In most practical matters, I believe that the ends justify the means, that the result is paramount over the journey. But matters of social justice and battles for civil rights are profound exceptions.

Martin Luther King, Jr. and Mohandas Gandhi are our much-touted examples of this fact, the realization that in the course of human rights and the procurement of basic dignity, the resulting measures of equality can be directly attributed to the means by which its champions agitated for change. Non-violence, education and discourse have always proved powerful weapons against ignorance and hatred.

As the recent Hillary Clinton/Barack Obama tiff on the relative contributions of Lyndon Johnson and MLK to the civil rights movement shows, the struggle for equality cannot be defined by a single action or moment in time. MLK’s struggle was a tireless and expansive one, yet he was hardly alone. Johnson signed the Civil Rights Act of 1964, but his pen was one of many along the way. No cause worth fighting for is ever won or lost in a day, and no one person, regardless of how broad their shoulders might be, can carry the weight of a people to the promised land, wherever that might be.

So watching and reading about the proceedings in the California Supreme Court last week in San Francisco, full of lawyering and legalese, judicial back-and-forth and oral argumentation, I was reminded yet again of the power of the means. I am sure I am not going out on much of a limb by saying that regardless of the court’s decision, gay couples will still “marry” in that they will be bound by vows no state, court or law could ever break. Their resulting rights under the law will fluctuate from year to year and certainly from state to state, but the convergence of homosexuality, love and an enduring partnership seems unlikely to fade.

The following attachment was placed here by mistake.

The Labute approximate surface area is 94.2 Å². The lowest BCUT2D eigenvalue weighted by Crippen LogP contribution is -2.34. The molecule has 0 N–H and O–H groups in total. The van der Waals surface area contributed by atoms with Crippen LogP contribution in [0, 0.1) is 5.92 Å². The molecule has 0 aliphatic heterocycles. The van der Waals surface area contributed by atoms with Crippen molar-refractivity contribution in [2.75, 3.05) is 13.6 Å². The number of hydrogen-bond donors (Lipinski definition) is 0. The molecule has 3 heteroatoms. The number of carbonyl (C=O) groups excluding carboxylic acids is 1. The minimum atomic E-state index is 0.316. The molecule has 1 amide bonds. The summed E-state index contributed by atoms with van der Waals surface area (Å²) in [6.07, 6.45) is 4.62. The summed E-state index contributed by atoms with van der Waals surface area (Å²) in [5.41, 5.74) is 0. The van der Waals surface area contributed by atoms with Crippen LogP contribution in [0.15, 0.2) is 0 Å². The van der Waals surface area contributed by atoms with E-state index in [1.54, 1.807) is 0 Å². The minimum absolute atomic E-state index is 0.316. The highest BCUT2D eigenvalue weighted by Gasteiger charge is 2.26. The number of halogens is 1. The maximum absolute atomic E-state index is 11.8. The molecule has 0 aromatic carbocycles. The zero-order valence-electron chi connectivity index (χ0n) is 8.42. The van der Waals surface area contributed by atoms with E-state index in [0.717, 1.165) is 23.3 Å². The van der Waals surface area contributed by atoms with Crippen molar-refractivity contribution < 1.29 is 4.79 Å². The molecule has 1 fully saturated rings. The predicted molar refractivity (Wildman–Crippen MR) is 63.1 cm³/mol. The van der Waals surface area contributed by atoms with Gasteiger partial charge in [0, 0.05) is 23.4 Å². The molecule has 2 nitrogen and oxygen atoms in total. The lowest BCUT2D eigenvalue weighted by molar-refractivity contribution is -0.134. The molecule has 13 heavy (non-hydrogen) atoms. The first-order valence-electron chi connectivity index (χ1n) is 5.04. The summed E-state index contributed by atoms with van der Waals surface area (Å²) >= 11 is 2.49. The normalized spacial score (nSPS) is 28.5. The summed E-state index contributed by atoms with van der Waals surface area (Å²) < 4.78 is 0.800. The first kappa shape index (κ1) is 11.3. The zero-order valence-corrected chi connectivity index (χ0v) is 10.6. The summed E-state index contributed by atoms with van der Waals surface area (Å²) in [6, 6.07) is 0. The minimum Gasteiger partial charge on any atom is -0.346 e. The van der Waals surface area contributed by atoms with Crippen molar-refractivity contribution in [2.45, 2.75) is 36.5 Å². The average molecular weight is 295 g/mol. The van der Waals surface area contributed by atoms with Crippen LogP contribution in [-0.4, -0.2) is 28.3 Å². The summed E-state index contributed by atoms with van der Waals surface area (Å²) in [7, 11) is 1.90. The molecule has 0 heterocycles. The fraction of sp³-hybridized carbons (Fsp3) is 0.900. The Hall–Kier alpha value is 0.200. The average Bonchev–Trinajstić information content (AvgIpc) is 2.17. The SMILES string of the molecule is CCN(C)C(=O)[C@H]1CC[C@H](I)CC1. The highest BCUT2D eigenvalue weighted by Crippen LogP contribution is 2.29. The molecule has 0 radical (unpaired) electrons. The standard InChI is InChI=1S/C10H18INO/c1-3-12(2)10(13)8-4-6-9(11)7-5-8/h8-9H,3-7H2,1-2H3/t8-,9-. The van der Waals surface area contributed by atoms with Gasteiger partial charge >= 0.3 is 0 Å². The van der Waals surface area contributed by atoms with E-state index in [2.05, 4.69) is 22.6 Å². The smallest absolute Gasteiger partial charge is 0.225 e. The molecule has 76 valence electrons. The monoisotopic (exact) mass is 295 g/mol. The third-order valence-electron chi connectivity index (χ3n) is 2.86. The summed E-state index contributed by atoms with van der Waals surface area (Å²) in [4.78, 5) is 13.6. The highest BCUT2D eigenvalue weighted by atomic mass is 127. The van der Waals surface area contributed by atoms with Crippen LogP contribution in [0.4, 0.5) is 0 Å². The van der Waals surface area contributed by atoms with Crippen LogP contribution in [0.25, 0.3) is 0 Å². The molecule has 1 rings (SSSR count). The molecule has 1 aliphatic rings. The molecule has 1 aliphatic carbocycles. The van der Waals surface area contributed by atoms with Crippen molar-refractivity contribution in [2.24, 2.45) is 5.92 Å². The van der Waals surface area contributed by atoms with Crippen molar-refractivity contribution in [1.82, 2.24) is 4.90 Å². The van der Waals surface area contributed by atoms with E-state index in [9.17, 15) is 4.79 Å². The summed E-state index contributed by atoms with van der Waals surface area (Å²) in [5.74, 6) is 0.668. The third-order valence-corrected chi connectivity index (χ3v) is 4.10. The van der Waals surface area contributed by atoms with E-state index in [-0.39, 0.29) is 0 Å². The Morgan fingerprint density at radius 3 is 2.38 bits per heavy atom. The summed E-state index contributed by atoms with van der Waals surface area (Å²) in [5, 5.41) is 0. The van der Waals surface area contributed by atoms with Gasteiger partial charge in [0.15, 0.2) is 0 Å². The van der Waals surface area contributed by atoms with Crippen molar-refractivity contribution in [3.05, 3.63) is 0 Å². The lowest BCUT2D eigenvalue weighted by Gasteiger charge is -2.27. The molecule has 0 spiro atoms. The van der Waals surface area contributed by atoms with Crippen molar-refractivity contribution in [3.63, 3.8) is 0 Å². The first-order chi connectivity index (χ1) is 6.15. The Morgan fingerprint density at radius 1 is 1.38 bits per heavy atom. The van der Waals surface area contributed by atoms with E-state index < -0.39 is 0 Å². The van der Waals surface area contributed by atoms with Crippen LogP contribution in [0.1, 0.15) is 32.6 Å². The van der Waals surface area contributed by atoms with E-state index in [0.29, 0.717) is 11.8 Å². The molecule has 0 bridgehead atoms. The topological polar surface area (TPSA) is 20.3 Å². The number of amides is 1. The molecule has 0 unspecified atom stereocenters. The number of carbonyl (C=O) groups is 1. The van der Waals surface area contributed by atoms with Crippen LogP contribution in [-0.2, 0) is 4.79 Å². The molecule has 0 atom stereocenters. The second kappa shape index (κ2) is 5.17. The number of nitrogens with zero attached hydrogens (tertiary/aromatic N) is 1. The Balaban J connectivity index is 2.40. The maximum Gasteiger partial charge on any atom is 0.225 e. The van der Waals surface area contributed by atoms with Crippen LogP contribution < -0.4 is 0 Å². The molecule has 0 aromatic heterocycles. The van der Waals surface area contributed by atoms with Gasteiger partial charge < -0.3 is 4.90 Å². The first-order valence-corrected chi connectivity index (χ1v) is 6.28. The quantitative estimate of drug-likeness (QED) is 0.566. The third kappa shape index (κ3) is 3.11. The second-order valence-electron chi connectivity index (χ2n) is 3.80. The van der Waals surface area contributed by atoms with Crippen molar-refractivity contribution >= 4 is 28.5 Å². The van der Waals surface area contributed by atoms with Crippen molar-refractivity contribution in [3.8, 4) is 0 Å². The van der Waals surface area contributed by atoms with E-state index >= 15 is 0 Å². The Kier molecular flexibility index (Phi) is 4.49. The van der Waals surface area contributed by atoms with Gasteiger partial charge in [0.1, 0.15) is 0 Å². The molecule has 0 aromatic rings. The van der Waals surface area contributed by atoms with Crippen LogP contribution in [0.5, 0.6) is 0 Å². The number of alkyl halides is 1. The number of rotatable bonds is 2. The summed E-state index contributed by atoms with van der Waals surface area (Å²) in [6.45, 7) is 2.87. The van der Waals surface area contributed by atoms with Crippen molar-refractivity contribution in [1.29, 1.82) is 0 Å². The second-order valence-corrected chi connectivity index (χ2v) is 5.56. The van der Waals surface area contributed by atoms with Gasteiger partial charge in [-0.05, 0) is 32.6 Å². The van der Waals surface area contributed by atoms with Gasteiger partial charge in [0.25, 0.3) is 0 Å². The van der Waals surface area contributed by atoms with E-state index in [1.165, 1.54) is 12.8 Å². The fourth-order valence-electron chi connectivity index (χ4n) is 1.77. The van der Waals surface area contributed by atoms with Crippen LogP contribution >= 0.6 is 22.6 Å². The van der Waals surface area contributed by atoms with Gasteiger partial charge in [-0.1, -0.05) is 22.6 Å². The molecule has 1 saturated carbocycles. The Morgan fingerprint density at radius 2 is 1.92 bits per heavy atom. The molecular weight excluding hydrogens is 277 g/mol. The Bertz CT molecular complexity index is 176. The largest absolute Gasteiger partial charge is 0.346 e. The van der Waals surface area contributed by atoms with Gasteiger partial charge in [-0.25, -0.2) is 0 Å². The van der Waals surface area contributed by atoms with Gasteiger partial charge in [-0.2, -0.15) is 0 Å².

As Chief Justice Ronald George deals out precedents and previous rulings, stocked with nuanced, refined definitions of constitutional law and jurisdictional evolution, the place of homosexuals in society becomes similarly nuanced and refined. Gone are questions of outright morality or immorality, certainly gone are questions of the quantifiable existence of homosexuality. The means of the argument define an outcome of their own accord; the bar has been raised on the level of discourse and argumentation to demand frank analysis and engagement on the part of the justices, the lawyers and all those who hear about “that case about those gays in San Francisco.”

From Selma to Washington, civil rights activists fought a campaign for equality based on the required acceptance of the readily apparent – the color of one’s skin – as a quality both superficial and inescapable. In those days, a single court victory (Brown v. Board of Education, Kansas) could start a transformation.

Some 40 years later, with homosexuality the hidden truth or choice or curse – take your pick – its own path to acceptance is far from apparent. Rather, it remains desperate for definition as an immutable, fundamental facet of existence.

At least in California, when the high court attempts to define what homosexual partnerships are and are not, they first presuppose homosexuality as a definitive quality for inclusion or exclusion. Winston Churchill’s vernacular might call this trial not the beginning of the end of the debate over the rights of gays in society, no victory as such, but the end of the beginning – a patient process delivering educated, nuanced discourse to an increasingly informed populace that will forever march forward from the determined means to their eventual ends.